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Continuing to Adjust Penalties: The Federal Civil Penalties Inflation Adjustment Act Improvements Act of 2015

The Federal Civil Penalties Inflation Adjustment Act Improvements Act of 2015 (“2015 Act”) became law in November 2015.  The stated purpose of the 2015 Act is “to improve the effectiveness of civil monetary penalties and to maintain their deterrent effect.”  The 2015 Act requires agencies to: (1) adjust the level of civil monetary penalties with an initial “catch-up” adjustment; and (2) make subsequent annual adjustments for inflation.

This year is the first year for annual inflation adjustments to take effect.  Agencies had until January 15, 2017 to publish adjustments to civil penalties.[1]  The Office of Management and Budget (“OMB”) published the adjustment multiplier, based on the Consumer Price Index For All Urban Consumers (CPI-U), at 1.01636.  This number represents the percentage change between October 2016’s CPI-U (241.729) and October 2015’s CPI-U (237.838).  Penalties, therefore, were calculated according to the following formula: the 2016 penalty x 1.01636 = the 2017 penalty (rounded to the nearest dollar). 

Prior to the 2015 Act, Congress had attempted to increase penalties using often arcane rules of calculating cost-of-living adjustments, and Congress kept a low cap on inflation increases.  Further complicating matters, some agencies were exempt from previous increases, such as the Occupational Safety and Health Administration’s (“OSHA”) 1990 exemption.[2]  As a result, many penalties remained low and were therefore perceived as being less effective at deterring noncompliant conduct with some arguing that the cost of the fine was often less than the cost of compliance.  The 2015 Act modernizes and simplifies the previously used rules and enhances penalties’ deterrent effect.

Under the 2015 Act’s catch-up provision, some penalties increased significantly in 2016 — such as one OSHA penalty that increased from $70,000 to $124,709 — since these penalties had not been adjusted for many years.  Not only does the 2015 Act increase penalties for almost all agencies, but it also mandates yearly increases according to inflation, as noted above.

Important Considerations

A civil monetary penalty may be imposed through a civil federal court proceeding or an administrative proceeding when a party has violated a federal statute or regulation.[3]  The 2015 Act affects only civil monetary penalties and only those penalties with a specific dollar amount.  For example, if a penalty states “the maximum of either twice the value of the transaction or $250,000,”[4] then only the $250,000 dollar amount is adjusted according to the CPI-U. 

Those who are affected by applicable penalties should consider three elements of the increases: (1) the catch-up increase (finalized in 2016), (2) the annual increase, and (3) future increases.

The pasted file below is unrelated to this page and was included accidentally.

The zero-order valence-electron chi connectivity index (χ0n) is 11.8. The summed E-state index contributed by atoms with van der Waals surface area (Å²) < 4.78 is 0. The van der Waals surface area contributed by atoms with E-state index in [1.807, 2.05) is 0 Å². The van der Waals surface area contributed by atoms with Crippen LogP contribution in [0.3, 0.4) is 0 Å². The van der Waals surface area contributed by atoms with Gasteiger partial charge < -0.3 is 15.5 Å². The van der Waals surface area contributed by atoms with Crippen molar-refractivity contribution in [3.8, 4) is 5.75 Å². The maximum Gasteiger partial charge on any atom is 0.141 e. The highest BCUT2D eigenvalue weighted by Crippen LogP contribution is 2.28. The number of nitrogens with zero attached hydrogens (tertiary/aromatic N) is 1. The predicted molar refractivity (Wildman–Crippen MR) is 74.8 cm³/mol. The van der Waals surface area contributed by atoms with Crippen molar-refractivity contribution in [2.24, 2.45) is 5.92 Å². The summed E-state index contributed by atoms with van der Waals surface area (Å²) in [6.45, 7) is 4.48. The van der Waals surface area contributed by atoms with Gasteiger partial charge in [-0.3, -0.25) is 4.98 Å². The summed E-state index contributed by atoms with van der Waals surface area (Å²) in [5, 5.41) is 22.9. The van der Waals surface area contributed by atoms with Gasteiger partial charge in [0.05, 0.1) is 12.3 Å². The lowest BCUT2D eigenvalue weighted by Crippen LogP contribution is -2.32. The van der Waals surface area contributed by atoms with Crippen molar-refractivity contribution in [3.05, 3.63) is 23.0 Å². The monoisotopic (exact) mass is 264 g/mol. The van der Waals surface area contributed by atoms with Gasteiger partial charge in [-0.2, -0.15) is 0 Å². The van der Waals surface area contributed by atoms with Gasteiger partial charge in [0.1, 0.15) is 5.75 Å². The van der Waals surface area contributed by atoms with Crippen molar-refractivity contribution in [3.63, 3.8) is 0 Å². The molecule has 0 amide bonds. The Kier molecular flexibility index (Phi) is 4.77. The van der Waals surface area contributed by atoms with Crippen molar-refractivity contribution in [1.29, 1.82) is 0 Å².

Catch-Up Increases:  The penalty under § 113(d)(1) of the Clean Air Act provides an example of a catch-up increase:  In 2015, the penalty was $320,000, and in 2016, it increased to $356,312.  To calculate this increase, the Environmental Protection Agency (“EPA”) multiplied the originally enacted statutory penalty of $200,000 in 1990 by 1.78156, the cost-of-living multiplier set by OMB.[5] 

The catch-up provision placed a limit on the amount of increase, which equaled 2.5 times the penalty amount in 2015.[6]  In the EPA example, that limit did not change the amount of increase because the cap was $800,000 (2.5 x $320,000).

Annual Increases:  Annual increases are determined by the CPI-U and are currently 1.01636 times the 2016 value, as explained above.  For example, the Bureau of Consumer Financial Protection’s penalty under 12 U.S.C. 5565(c)(2)(A) increased from $5,437 in 2016 to $5,526 in 2017, an increase of 1.01636 times the starting value.[7] 

Future Increases:  While some increases under the 2015 Act are relatively small — like the Bureau of Consumer Financial Protection’s penalty increase noted above — changes in CPI‑U will vary from year to year and more significant changes in penalties are possible in the future.[8]  Under the 2015 Act, agencies will be making annual adjustments for inflation based on the CPI-U.  Agencies are required to publish annual inflation adjustments in the Federal Register no later than January 15 of each year.  OMB publishes adjusted rate guidance on December 15 each year, allowing a month for agencies to publish their adjustments.

Helpful Links

The following links offer helpful resources pertaining to current civil penalty amounts:

  • Electronic Code of Federal Regulations (click here)

  • Federal Register (click here)